Throughout the day we dealt with emergencies. It was pretty easy. We had lots of bee stings and bumbs and bruising, especially around the times of competitive events. Towards the end we started getting the flu infestations, ear infections, etc... I went to the hospital a couple of times with injuries and to the DR. office about 15 minutes away with sore throats and suspect ear infections.

    All in all --- it was quite easy, responsibliity wise. There were very few "in the middle of the night" emergencies. We rotated, between thr three of us, the evening on call.

    In retrospect, I would be sure to have my own car. I am used to making my own decisions about when and where I go. I thought, through conversations made, that I would have more help with rides etc. It simply was hit or miss. One morning, one of the other nurses waited several hours for a ride from the director for her day off; while sitting on the bench, dressed and ready to go, she was informed that there was a change in plans. Well, what are you gonna do? Not much... walk into town 2 miles away and get a pizza? Yeah you could.. but it was dissapointing for her. Fortunately, for her, the other nurse was kind enough to loan her her car for a few hours.

    The commodities were: transportation, food, and treats. I smuggled candy in for my kids from the beggining. Many of the kids had the taboos that were a big no-no from the beggining. It was most comical to see the artful ways the kids made do with the existing heirarchy.

    Overall it was vey pleasant, especially to see how my kids enjoyed themselves. I will deffinitely be more clear and have more in writing of those issues that I am counting on.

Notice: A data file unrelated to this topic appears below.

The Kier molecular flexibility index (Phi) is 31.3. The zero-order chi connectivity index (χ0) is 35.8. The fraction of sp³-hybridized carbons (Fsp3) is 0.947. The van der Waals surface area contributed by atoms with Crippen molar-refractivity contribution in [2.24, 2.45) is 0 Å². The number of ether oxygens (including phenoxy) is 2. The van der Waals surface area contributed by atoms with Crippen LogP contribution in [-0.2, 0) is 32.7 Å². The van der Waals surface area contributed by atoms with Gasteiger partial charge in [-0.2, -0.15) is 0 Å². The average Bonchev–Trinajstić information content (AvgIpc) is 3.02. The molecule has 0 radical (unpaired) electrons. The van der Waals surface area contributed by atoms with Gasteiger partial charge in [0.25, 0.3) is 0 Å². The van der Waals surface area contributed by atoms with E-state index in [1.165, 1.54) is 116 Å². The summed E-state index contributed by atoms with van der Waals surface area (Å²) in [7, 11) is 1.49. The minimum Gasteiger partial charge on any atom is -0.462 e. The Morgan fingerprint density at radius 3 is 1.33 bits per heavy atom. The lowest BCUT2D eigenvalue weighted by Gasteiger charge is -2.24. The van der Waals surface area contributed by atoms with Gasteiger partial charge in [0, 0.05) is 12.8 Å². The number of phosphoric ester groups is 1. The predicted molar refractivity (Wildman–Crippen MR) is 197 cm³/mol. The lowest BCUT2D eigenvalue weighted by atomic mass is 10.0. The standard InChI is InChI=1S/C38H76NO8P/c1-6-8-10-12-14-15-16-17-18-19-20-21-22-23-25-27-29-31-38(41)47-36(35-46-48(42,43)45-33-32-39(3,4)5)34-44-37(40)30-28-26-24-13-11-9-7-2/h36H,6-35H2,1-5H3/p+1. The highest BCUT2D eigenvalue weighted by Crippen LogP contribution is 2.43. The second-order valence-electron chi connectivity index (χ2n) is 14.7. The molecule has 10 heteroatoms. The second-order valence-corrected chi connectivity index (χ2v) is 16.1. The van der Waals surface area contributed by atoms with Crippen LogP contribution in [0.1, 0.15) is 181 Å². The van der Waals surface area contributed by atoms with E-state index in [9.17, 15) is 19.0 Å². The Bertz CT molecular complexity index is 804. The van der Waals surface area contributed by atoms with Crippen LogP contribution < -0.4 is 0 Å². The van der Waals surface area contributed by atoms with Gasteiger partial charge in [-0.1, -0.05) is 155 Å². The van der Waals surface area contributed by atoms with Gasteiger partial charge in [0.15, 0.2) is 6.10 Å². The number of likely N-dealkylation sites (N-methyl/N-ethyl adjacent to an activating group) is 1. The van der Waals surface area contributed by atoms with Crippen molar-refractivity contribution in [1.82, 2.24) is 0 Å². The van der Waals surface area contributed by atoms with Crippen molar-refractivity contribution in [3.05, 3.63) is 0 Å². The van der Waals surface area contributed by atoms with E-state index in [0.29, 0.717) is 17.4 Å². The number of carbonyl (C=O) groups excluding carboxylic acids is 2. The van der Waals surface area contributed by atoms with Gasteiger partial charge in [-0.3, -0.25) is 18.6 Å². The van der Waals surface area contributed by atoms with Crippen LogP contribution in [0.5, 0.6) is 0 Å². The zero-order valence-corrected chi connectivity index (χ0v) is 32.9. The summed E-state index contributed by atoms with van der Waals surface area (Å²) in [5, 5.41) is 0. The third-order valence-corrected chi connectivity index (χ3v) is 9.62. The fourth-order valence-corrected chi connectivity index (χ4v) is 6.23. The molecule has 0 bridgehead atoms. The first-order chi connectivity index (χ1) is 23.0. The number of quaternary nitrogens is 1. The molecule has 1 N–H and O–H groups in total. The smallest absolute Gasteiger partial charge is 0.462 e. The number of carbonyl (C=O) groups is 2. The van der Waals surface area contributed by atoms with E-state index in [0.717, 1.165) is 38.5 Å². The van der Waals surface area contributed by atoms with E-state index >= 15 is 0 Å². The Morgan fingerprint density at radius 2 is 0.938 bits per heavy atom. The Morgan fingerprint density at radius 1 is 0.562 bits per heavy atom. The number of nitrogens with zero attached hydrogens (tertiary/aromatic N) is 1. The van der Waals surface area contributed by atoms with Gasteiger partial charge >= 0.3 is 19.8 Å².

I do not think I was treated with a professionalism that I expected. I do not want to make this personal because it was not. Most of the leaders had the same complaints; we were highly controlled. We were told to not wear caps a certain way as this looked "gang-ish", nor could we die our hair blond because several members did this and it looked too clickish, (yada-yada) we were told we could participate in any of the actiivties but when we did we were questioned in front of other leaders to be sure "our chores" were done and that we really did have coverage while we were taking our break. It was most degrading for me to go to events only to be embarrassed in front of colleagues with the third degree (everyone had this complaint).

    I will not go into anymore personally then that. I do want to say that there was an overall feeling of mistrust for one another and a gossip chain that was not positive and was hard to avoid in the loop. I often did not sit at the "Director Table" because I feel I was being pumped for information rather then allowed to relax and be treated as an equal. Thre was an undercurrent of disrepect and mistrust. At one point,l I anounced that I thought it was like a prison or honor farm. Slowly the other leaders would then share their stories and real selves with me. It was all rather odd and so very different then what I expected (hind site is 20/20).

    Again, I would recommend it in a heart beat to anyone. Just know what you are getting into when you get there.